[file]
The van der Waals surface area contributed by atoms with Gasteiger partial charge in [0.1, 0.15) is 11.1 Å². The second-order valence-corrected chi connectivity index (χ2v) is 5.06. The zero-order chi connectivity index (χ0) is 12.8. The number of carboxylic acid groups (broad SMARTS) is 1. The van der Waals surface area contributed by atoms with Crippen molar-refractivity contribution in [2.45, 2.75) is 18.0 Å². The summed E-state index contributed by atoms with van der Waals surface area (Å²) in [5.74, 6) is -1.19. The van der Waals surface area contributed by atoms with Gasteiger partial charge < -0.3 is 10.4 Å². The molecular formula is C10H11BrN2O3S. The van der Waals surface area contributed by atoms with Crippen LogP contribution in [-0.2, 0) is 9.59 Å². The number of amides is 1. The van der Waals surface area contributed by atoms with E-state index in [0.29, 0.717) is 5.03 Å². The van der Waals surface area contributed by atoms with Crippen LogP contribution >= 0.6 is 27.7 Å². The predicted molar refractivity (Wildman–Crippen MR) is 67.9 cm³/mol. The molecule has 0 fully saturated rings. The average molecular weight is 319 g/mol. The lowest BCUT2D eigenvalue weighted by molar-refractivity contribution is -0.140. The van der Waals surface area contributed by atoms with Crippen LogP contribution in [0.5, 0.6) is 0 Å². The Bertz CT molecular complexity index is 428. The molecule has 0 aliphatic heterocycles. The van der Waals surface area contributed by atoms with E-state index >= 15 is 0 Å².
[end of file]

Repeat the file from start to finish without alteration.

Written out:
The van der Waals surface area contributed by atoms with Gasteiger partial charge in [0.1, 0.15) is 11.1 Å². The second-order valence-corrected chi connectivity index (χ2v) is 5.06. The zero-order chi connectivity index (χ0) is 12.8. The number of carboxylic acid groups (broad SMARTS) is 1. The van der Waals surface area contributed by atoms with Crippen molar-refractivity contribution in [2.45, 2.75) is 18.0 Å². The summed E-state index contributed by atoms with van der Waals surface area (Å²) in [5.74, 6) is -1.19. The van der Waals surface area contributed by atoms with Gasteiger partial charge < -0.3 is 10.4 Å². The molecular formula is C10H11BrN2O3S. The van der Waals surface area contributed by atoms with Crippen LogP contribution in [-0.2, 0) is 9.59 Å². The number of amides is 1. The van der Waals surface area contributed by atoms with E-state index in [0.29, 0.717) is 5.03 Å². The van der Waals surface area contributed by atoms with Crippen LogP contribution >= 0.6 is 27.7 Å². The predicted molar refractivity (Wildman–Crippen MR) is 67.9 cm³/mol. The molecule has 0 fully saturated rings. The average molecular weight is 319 g/mol. The lowest BCUT2D eigenvalue weighted by molar-refractivity contribution is -0.140. The van der Waals surface area contributed by atoms with Crippen LogP contribution in [0.5, 0.6) is 0 Å². The Bertz CT molecular complexity index is 428. The molecule has 0 aliphatic heterocycles. The van der Waals surface area contributed by atoms with E-state index >= 15 is 0 Å².